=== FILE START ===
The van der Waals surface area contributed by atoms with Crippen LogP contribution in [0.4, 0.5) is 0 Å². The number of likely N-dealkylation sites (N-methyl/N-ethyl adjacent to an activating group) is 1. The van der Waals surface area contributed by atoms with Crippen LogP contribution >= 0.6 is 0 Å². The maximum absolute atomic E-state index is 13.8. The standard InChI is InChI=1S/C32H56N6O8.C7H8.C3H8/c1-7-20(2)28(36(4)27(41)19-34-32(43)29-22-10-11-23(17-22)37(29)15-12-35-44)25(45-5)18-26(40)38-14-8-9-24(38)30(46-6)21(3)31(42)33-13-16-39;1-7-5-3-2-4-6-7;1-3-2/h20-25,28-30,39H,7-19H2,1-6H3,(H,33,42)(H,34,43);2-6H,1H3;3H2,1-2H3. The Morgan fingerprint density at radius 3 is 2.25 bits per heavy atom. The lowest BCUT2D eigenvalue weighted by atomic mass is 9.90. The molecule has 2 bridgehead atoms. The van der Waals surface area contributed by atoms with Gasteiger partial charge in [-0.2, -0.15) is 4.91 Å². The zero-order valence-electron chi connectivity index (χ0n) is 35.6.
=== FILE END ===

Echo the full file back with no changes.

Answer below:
The van der Waals surface area contributed by atoms with Crippen LogP contribution in [0.4, 0.5) is 0 Å². The number of likely N-dealkylation sites (N-methyl/N-ethyl adjacent to an activating group) is 1. The van der Waals surface area contributed by atoms with Crippen LogP contribution >= 0.6 is 0 Å². The maximum absolute atomic E-state index is 13.8. The standard InChI is InChI=1S/C32H56N6O8.C7H8.C3H8/c1-7-20(2)28(36(4)27(41)19-34-32(43)29-22-10-11-23(17-22)37(29)15-12-35-44)25(45-5)18-26(40)38-14-8-9-24(38)30(46-6)21(3)31(42)33-13-16-39;1-7-5-3-2-4-6-7;1-3-2/h20-25,28-30,39H,7-19H2,1-6H3,(H,33,42)(H,34,43);2-6H,1H3;3H2,1-2H3. The Morgan fingerprint density at radius 3 is 2.25 bits per heavy atom. The lowest BCUT2D eigenvalue weighted by atomic mass is 9.90. The molecule has 2 bridgehead atoms. The van der Waals surface area contributed by atoms with Gasteiger partial charge in [-0.2, -0.15) is 4.91 Å². The zero-order valence-electron chi connectivity index (χ0n) is 35.6.